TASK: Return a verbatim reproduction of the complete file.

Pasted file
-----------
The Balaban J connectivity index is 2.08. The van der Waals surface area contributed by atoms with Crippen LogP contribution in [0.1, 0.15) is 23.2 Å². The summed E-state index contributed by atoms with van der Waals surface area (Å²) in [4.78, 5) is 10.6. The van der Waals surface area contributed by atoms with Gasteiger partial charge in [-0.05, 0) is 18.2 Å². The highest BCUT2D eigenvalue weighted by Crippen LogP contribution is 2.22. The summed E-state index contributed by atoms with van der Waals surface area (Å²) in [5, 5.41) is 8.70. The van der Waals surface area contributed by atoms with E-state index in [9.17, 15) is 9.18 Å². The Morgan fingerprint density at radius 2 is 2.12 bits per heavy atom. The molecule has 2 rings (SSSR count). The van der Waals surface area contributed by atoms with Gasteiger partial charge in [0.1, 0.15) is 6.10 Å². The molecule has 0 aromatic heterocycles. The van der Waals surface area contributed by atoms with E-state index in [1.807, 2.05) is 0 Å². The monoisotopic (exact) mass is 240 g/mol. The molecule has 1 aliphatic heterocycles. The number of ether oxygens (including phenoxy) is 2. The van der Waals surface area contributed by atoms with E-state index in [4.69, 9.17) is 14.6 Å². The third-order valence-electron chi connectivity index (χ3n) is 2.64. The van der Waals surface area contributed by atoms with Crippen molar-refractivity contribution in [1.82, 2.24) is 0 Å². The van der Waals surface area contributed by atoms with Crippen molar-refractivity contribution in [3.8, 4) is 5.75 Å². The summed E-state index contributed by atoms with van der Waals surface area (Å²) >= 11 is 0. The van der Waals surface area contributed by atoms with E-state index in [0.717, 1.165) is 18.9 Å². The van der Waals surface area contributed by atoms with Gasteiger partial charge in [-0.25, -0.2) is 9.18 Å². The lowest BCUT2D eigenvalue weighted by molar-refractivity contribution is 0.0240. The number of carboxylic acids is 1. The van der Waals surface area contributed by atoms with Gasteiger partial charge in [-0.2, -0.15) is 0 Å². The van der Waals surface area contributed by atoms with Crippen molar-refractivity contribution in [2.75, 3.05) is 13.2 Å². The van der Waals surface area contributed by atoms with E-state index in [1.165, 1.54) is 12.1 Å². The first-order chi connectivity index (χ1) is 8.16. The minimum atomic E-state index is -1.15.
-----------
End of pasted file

The Balaban J connectivity index is 2.08. The van der Waals surface area contributed by atoms with Crippen LogP contribution in [0.1, 0.15) is 23.2 Å². The summed E-state index contributed by atoms with van der Waals surface area (Å²) in [4.78, 5) is 10.6. The van der Waals surface area contributed by atoms with Gasteiger partial charge in [-0.05, 0) is 18.2 Å². The highest BCUT2D eigenvalue weighted by Crippen LogP contribution is 2.22. The summed E-state index contributed by atoms with van der Waals surface area (Å²) in [5, 5.41) is 8.70. The van der Waals surface area contributed by atoms with E-state index in [9.17, 15) is 9.18 Å². The Morgan fingerprint density at radius 2 is 2.12 bits per heavy atom. The molecule has 2 rings (SSSR count). The van der Waals surface area contributed by atoms with Gasteiger partial charge in [0.1, 0.15) is 6.10 Å². The molecule has 0 aromatic heterocycles. The van der Waals surface area contributed by atoms with E-state index in [1.807, 2.05) is 0 Å². The monoisotopic (exact) mass is 240 g/mol. The molecule has 1 aliphatic heterocycles. The number of ether oxygens (including phenoxy) is 2. The van der Waals surface area contributed by atoms with E-state index in [4.69, 9.17) is 14.6 Å². The third-order valence-electron chi connectivity index (χ3n) is 2.64. The van der Waals surface area contributed by atoms with Crippen molar-refractivity contribution in [1.82, 2.24) is 0 Å². The van der Waals surface area contributed by atoms with Crippen molar-refractivity contribution in [3.8, 4) is 5.75 Å². The summed E-state index contributed by atoms with van der Waals surface area (Å²) >= 11 is 0. The van der Waals surface area contributed by atoms with E-state index in [0.717, 1.165) is 18.9 Å². The van der Waals surface area contributed by atoms with Gasteiger partial charge in [-0.25, -0.2) is 9.18 Å². The lowest BCUT2D eigenvalue weighted by molar-refractivity contribution is 0.0240. The number of carboxylic acids is 1. The van der Waals surface area contributed by atoms with Gasteiger partial charge in [-0.2, -0.15) is 0 Å². The van der Waals surface area contributed by atoms with Crippen molar-refractivity contribution in [2.75, 3.05) is 13.2 Å². The van der Waals surface area contributed by atoms with E-state index in [1.165, 1.54) is 12.1 Å². The first-order chi connectivity index (χ1) is 8.16. The minimum atomic E-state index is -1.15.